We continue now with the tutorial to repair minor damage in residential vinyl flooring. The previous pages we gathered material, tools and supplies and prepared the area for patching. Then we cut the old damaged area out, cleaned the bare floor and made for a tight fitting patch. Now we are going to glue the patch in and seal our seams. Let’s refer to it as…
In With The New
So that we don’t slop adhesive over the edge and contaminate it so the sealer doesn’t work properly, tape the sides of the cuts. I try to get the tape to form over the cut edge and onto the floor very slightly to prevent adhesive from oozing up into the seam from the pressure I will put on it later. One of the seam sealer manufacturers includes a roll of narrow blue tape for marking seam areas to protect them from traffic. I’ve found it doesn’t work very well for that, but it’s great for keeping the glue off my edges. You can use any tape that will come off easily – masking tape or painters tape are good. Using the proper size notched trowel, or a throw-away paint brush, apply the adhesive to the floor. The tape will help keep you neat, but try not to get glue where it doesn’t belong.
You can pull the tape off as soon as you have finished spreading the adhesive. Before installing the patch, wait several minutes until the adhesive tacks up and loses it’s wetness. Vinyl adhesive off-gasses when it is fresh and may cause a bubble. The bubbles sometimes occur on the job and normally come out within a day or two, and are usually no bigger than a dollar pancake. But a patch like this isn’t that much bigger, so it would be like comparing a bathroom size bubble in your new kitchen floor. When the glue has tacked up for 3 – 5 minutes, carefully press the vinyl patch in place, starting in the corner and working your way around the sides.
I use a tool called a “stair tool” here, but you can use any similar or suitable tool that will give you firm, even pressure over the patch without scratching the material. Straddle the seam areas and press the material evenly along the edges. Watch for glue ooze, which we tried to prevent. If you see any, clean it with a water dampened rag. You may even have to lift an edge to clean any glue off the side. Be sure to press the lifted edge back down and smooth the entire surface to make a good bond between the vinyl and the floor.
Clean the entire area with a damp rag. While it is drying, you can put your tools away and prepare your seam sealer. Each vinyl product has a seam sealer designed specifically for it. This material happens to be a Mannington product, in their Bronze category. It has a PVC wear layer and requires a seam sealer that can be poured from a can into the applicator and you can return the unused portion back to the can when done. There are also 2-part seam sealers for urethane wear layers. These are a one-time use seam sealer and can be quite expensive. It’s my belief that you will get the best possible seal and finish with the seam sealer made for your particular flooring. Many pros, including myself, have used seam sealers not specifically for a product with good results, but that comes from knowledge of the properties of the product and experience. If you do not know the name or quality of your product, take your scrap to a flooring dealer and see if they can determine what seam sealer to use.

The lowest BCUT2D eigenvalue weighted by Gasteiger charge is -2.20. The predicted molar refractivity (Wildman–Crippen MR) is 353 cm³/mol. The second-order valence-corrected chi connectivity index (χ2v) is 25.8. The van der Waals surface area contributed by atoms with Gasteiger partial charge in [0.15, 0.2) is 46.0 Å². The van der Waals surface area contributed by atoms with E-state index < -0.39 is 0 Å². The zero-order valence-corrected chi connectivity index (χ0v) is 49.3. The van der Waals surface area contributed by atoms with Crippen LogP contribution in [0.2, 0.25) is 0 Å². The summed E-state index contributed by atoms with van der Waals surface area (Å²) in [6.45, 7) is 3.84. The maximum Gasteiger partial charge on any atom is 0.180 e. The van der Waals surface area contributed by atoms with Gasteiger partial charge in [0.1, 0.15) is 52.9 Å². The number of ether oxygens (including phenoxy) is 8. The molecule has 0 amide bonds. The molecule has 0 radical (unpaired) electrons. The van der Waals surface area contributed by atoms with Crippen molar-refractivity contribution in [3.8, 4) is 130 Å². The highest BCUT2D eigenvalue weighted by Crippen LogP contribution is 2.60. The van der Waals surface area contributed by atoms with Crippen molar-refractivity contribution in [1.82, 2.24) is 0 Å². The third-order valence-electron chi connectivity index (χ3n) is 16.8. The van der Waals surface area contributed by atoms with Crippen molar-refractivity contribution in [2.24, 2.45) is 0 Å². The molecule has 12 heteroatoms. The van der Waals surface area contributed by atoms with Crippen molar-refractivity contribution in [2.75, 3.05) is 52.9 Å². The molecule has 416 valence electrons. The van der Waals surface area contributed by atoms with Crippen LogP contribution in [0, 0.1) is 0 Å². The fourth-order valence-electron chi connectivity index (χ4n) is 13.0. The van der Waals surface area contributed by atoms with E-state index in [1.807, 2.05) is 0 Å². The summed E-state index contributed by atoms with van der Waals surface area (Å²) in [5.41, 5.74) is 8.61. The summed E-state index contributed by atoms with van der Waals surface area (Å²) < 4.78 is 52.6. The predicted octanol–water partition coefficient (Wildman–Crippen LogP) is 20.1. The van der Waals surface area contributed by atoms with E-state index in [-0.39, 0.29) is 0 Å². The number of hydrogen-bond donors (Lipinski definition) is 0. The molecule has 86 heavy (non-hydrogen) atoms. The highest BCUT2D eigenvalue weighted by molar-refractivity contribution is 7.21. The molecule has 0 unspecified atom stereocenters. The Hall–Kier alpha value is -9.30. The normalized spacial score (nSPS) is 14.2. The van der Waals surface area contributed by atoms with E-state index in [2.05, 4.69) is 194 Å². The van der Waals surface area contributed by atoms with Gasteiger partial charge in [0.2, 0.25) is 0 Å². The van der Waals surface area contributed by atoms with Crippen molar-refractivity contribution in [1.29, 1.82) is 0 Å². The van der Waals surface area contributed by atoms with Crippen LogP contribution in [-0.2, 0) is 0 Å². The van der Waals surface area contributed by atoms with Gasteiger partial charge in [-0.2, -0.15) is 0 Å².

Applicators and application techniques may vary from product to product, but most are similar enough to this method. This applicator has a fin that must fit inside the seam. The applicator is drawn along the seam with enough pressure on the container to squeeze out a ?” bead of sealer on the top of the seam. Some of the sealer will also go inside the seam. Some products, like certain Armstrong vinyls, have only a topical application of the seam sealer – their applicator has no fin.
Isn’t that a beautiful sight? No damage and no one will even know you put a patch in if you have followed these guidelines. The patch fits snug, matches its surroundings and is sealed to prevent shrinking and curling. It’s practically invisible. A small patch like this takes a pro less than an hour to do. Even the accomplished DIYer can do this in nearly the same amount of time. If you aren’t concerned about the amount of time, and just want to save money, this is a fairly simple project that can save you a flooring mechanic’s minimum charge. That can be a substantial savings and a project you can be proud of.
This article was originally published March 12, 2007. If you would like to discuss this article, or any of the other articles you have found here at TheFloorPro.com, please join us in the Articles Discussion Forum. If you are not yet a member of The Floor Pro Community, we invite you to register now, it’s free and gives you the opportunity to enjoy all the features of the site.
Jim McClain grew up in rural Plumas County, CA. After a short, but exciting stint in the US Army, where he dodged work in Germany and incoming rounds in Vietnam, he settled back into country living and took a part-time job as an installer’s helper to work his way through college. He fell in love with the business and turned it into a career. Retiring from sales & installations in 2006, he still carries on his love affair with the industry through the use of a computer, a digital camera and a little space in “teh Ether”.